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Perfect Reverse Seared Tomahawk Steak

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This Reverse Seared Tomahawk Steak is one of the most perfectly cooked and delicious pieces of beef I’ve ever had the privilege of eating. Slow smoked, then seared for a perfectly pink and tender steak! Not to mention that giant bone curving off of a perfectly cooked slab of steak looks totally amazing.

How to Reverse Sear a Steak:

First, make sure you watch the video (just below this paragraph). It gives you a great visual aid to the process. To reverse sear, the tomahawk steak is cooked at a lower temperature on the smoker while the meat slowly comes up in temperature. Using a thermometer to test for internal temperature, the steak is removed from the grill about 10-15 degrees from desired doneness and the grill is then cranked up to high or a cast iron skillet is preheated. The steaks are returned to the smoking hot grill or skillet and quickly seared on each side for the perfect crunchy finish and beautiful char we all love on our steak. This method ensures that the inside of the steak is perfectly cooked to your desired doneness from top to bottom opposed to having dry edges on the outside and a raw hunk of meat in the middle (or worst case scenario, dry and charred all the way through.) The most important thing to perfecting this method is having a quick read internal thermometer. I have a Thermoworks MK4 and I use it to get the perfect steaks every time.

What is a Tomahawk Steak?

The cut: A tomahawk steak is a piece of tender rib meat (also known as a rib-eye steak) that hasn’t been fully removed from the bone. In face, the rib bone is left almost fully in tact and still attached to the meat! Rib eyes are one of my favorite steaks to grill, and while the long bone doesn’t add anything in terms of flavor, it looks amazingly awesome and makes a stunning presentation. Oftentimes, butchers will also cut the tomahawk steaks more generously thick with the bone still attached. Some people scoff at paying for the bone, but to justify the additional cost in my mind, I let my dog gnaw on the smoked bone for a little while after dinner. We both got a little treat!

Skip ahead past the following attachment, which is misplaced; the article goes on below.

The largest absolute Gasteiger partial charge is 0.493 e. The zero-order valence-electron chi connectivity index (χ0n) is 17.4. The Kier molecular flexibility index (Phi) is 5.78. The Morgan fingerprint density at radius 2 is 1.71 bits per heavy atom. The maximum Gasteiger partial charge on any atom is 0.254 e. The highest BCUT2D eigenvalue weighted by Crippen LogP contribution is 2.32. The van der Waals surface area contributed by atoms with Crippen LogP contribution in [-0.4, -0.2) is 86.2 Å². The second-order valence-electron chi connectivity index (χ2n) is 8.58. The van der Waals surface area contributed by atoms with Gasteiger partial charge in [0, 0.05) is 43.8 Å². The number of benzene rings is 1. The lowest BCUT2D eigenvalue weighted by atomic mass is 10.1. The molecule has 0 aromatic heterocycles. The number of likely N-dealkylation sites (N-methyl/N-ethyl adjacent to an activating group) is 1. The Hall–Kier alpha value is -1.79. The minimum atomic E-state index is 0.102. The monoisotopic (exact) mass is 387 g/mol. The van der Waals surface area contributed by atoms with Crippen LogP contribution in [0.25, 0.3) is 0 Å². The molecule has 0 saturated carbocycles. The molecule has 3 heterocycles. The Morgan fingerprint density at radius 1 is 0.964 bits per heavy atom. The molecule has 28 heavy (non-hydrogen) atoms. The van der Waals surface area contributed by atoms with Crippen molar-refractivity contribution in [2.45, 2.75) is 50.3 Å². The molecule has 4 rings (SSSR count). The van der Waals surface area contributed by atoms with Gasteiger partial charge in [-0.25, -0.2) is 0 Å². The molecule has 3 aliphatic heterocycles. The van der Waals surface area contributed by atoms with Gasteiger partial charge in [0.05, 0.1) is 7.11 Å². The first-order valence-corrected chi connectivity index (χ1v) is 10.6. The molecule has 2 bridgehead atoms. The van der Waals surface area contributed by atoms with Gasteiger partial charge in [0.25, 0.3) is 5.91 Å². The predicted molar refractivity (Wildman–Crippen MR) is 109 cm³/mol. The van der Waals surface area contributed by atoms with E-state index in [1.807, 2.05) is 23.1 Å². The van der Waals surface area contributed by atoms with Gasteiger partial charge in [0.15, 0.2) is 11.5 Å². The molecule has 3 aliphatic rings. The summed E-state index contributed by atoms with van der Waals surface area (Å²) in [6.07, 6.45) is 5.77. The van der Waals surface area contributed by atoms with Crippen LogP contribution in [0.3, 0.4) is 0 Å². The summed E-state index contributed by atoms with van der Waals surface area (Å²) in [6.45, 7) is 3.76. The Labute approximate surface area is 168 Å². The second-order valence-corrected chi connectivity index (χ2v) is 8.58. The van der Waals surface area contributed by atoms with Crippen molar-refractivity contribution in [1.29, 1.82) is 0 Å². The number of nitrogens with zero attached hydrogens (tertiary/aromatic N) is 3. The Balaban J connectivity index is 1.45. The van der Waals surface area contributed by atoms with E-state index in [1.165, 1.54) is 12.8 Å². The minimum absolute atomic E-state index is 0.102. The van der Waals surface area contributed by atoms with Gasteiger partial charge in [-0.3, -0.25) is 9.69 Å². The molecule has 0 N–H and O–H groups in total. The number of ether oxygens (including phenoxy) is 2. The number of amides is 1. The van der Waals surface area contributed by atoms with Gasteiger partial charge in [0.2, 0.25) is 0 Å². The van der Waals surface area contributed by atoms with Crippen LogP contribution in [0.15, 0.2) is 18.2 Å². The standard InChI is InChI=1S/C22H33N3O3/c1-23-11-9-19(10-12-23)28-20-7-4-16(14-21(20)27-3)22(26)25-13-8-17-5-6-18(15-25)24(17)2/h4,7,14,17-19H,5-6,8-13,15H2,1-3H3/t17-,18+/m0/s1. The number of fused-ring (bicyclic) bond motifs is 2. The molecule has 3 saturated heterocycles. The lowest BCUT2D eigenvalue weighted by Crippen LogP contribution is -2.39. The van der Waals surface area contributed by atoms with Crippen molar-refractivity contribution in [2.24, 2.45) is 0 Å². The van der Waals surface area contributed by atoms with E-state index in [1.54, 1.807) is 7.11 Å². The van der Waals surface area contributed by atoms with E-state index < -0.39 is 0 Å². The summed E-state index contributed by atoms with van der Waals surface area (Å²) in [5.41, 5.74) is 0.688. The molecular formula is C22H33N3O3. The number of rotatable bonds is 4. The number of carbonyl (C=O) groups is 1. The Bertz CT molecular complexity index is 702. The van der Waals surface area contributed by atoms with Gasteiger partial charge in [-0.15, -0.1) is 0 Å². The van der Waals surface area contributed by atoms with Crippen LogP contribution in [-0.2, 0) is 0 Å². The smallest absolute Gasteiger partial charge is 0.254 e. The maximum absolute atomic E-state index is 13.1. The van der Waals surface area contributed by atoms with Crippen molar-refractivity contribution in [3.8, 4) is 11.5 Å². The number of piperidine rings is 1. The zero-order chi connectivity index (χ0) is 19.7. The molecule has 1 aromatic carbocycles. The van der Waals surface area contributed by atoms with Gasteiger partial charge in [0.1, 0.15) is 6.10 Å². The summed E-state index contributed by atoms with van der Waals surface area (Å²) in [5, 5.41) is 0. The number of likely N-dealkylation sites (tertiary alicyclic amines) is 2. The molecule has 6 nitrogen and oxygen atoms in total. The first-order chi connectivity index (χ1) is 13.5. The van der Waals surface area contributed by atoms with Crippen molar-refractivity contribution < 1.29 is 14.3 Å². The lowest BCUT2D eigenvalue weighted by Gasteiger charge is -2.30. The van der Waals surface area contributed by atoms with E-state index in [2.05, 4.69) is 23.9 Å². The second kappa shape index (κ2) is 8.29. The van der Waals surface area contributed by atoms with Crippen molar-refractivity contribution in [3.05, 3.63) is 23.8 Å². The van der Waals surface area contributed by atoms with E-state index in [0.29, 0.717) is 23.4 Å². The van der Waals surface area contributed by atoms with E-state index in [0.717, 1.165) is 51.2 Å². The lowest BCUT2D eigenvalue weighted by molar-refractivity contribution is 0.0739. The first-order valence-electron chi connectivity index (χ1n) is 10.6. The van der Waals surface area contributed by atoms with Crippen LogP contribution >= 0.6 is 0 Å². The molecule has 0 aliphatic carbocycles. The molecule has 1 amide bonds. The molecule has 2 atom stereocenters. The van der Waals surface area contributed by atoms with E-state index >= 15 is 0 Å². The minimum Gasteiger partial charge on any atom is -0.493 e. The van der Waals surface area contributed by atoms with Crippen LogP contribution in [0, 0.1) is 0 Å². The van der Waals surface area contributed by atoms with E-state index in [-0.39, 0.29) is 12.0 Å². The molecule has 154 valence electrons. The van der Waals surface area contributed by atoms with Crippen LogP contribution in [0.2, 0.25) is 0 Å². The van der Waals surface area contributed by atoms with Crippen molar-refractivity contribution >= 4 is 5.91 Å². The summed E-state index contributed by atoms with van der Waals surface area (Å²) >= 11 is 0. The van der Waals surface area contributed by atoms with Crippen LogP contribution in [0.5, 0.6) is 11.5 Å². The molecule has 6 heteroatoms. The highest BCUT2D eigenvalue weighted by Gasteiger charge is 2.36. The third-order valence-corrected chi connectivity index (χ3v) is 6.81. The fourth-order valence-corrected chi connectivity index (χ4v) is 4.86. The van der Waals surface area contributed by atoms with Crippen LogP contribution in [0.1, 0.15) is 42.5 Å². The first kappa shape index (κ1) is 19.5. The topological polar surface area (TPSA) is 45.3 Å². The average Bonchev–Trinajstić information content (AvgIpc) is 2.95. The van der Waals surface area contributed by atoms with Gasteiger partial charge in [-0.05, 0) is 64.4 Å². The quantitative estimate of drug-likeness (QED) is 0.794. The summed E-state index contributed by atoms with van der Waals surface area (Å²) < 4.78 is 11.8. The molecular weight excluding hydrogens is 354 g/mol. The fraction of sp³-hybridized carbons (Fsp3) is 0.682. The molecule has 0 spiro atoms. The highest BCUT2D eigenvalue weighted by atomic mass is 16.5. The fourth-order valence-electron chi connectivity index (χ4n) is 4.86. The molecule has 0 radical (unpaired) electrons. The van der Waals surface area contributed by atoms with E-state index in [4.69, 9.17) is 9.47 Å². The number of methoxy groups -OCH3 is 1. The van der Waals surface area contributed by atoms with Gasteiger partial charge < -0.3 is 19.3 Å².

Where to buy a Tomahawk Steak?

To get your hands on one of these behemoth beauties, you may need to do a little searching. I am SO lucky and have a grocery store, a butcher, and a Costco nearby that all carry tomahawk steaks. The grocery store has them pre-cut in the butcher’s case, Costco has them sliced and packaged and ready to go, but my favorite place by far is to get them from my butcher. He will cut one for me from the center of the rack (with the biggest spinalis muscle on top for the best flavor) and as thick as I like. Once you have a place where you can get a tomahawk steak, here’s what else you need to look for.

Color- Look for steaks that are bright red with no dark or brownish spots. The lights in the meat case are different and designed to make meat look better. Pull your steak out of the case or away from the others and look at them in the regular light. If your butcher is cutting them for you, you should have an amazingly fresh product.

Marbling- Marbling is the amount of fat laced throughout your meat. You may be trained to think that fat=bad, but giiiiirl, you gotta change your state of mind. The marbled fat in a steak means flavor. Yummy, delicious, melt in your mouth flavor. For rib-eye steaks, I always try and pick a steak with a large spinalis muscle on the top part of the steak and a well-marbled eye in the center.

Steak Seasoning:

The Rub: Of course, you can use good old Kosher salt and cracked black pepper on a yummy steak (it will always be a favorite of mine) but if you’re feeling adventurous give my Homemade Steak Rub a try. This steak rub was eaten on some wicked delicious reverse seared rib-eyes during the infamous Steak and Cake celebration when I broke my first Guinness World Record! No matter what you use to season, remember to be liberal. Tomahawk steaks are notoriously thick and you’ll need enough seasoning to account for that big cut of beef.

Reverse Sear Tomahawk Steak
Reverse Seared Tomahawk Steak

Print Recipe

This Reverse Seared Tomahawk Steak is slow smoked, then seared for a perfectly pink and tender steak!

Servings Prep Time
2 people 5 minutes
Cook Time Passive Time
1.5 hours 2 hours
Servings Prep Time
2 people 5 minutes
Cook Time Passive Time
1.5 hours 2 hours
Reverse Sear Tomahawk Steak
Reverse Seared Tomahawk Steak

Print Recipe

This Reverse Seared Tomahawk Steak is slow smoked, then seared for a perfectly pink and tender steak!

Servings Prep Time
2 people 5 minutes
Cook Time Passive Time
1.5 hours 2 hours
Servings Prep Time
2 people 5 minutes
Cook Time Passive Time
1.5 hours 2 hours

Instructions

  1. Remove the steaks from the refrigerator approximately 2 hours before cooking to allow to come to room temperature.